Thursday, September 4, 2008

authoritative comfort

A common theme of both the medieval and modern periods seemed to be that of comfort. Whether it is a hierarchy with God as the reigning factor for one’s actions or that of a sovereign mindset characterizing our daily lives in more aspects than one, many people flock to the idea that someone will dictate their decisions. Having an authoritative guide relieves the people of their own responsibilities, and they become subjects to the ways in which the society is being ruled. Jackson continues this thought as he states, " supremacy and independence cannot exist separately." (12) In both the medieval and modern periods, the people take to this idea in their governments and act as puppets to the guidelines being laid before them. One cannot escape sovereignty, as it is a natural tendency of society. You can only be ruled by something if it is sovereign, which is convenient since some people are looking to surrender their control.

Although there will be those people that do not catch on to the craze or popular cliché everyone is doing it, and they will rise to the top in an attempt to overcome what has been before them.
I recognize that there is a difference between authoritative comfort, and that extensive power. If you think about the Middle Eastern women and the trials that are faced before them, they probably are not searching this treatment out. Although this is true, sovereignty in the state still exist among the people and these women are to abide by the rules.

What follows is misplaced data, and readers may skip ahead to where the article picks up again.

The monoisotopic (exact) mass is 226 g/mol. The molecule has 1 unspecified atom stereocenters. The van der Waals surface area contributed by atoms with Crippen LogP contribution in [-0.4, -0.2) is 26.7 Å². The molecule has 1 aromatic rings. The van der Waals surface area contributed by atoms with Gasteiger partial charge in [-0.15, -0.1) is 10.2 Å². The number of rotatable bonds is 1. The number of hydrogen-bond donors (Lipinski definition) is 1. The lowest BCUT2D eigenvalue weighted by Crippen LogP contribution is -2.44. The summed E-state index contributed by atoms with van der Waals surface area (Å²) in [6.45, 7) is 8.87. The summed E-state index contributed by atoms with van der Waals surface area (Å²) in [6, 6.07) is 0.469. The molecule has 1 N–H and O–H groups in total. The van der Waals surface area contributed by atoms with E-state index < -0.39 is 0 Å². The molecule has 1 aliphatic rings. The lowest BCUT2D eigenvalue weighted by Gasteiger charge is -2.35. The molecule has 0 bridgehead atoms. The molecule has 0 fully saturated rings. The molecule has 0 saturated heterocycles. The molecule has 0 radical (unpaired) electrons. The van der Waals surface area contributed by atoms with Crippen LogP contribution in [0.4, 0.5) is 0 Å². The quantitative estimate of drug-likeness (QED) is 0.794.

Although it is not true in all countries, this comfort will continue to exist, even if sovereignty doesn’t. Especially in the U.S., people rely on the concepts of their leaders as people to surrender their decisions, to blame when things don’t go smoothly, to curse when they don’t have the money, and the list continues.

1 comment:

DOCTOR J said...

I think you've struck on something quite intuitive to most of us in your post, Courtney... namely, that subjecting ourselves to an "authority" can be both stifling and comforting. it seems to me, though, that this is true of all forms of authority, of which "sovereignty" is only one.

My question for you, then, is this: why choose sovereignty? Why did the Western world move from structures of authority that centered on the power of kings and priests to structures of authority goverened by the concept of sovereignty? If we are all craving the "comfort" of authority, as your post suggests, it seems that we would prefer that authority to be as monolithic and powerful as possible... but what we have now is a world in which sovereign states compete for authority, conduct wars against each other for power, and organize (in things like the United Nations) to "check" each other's influence. Wouldn't a single, all-powerful "World-King" be more "comforting"?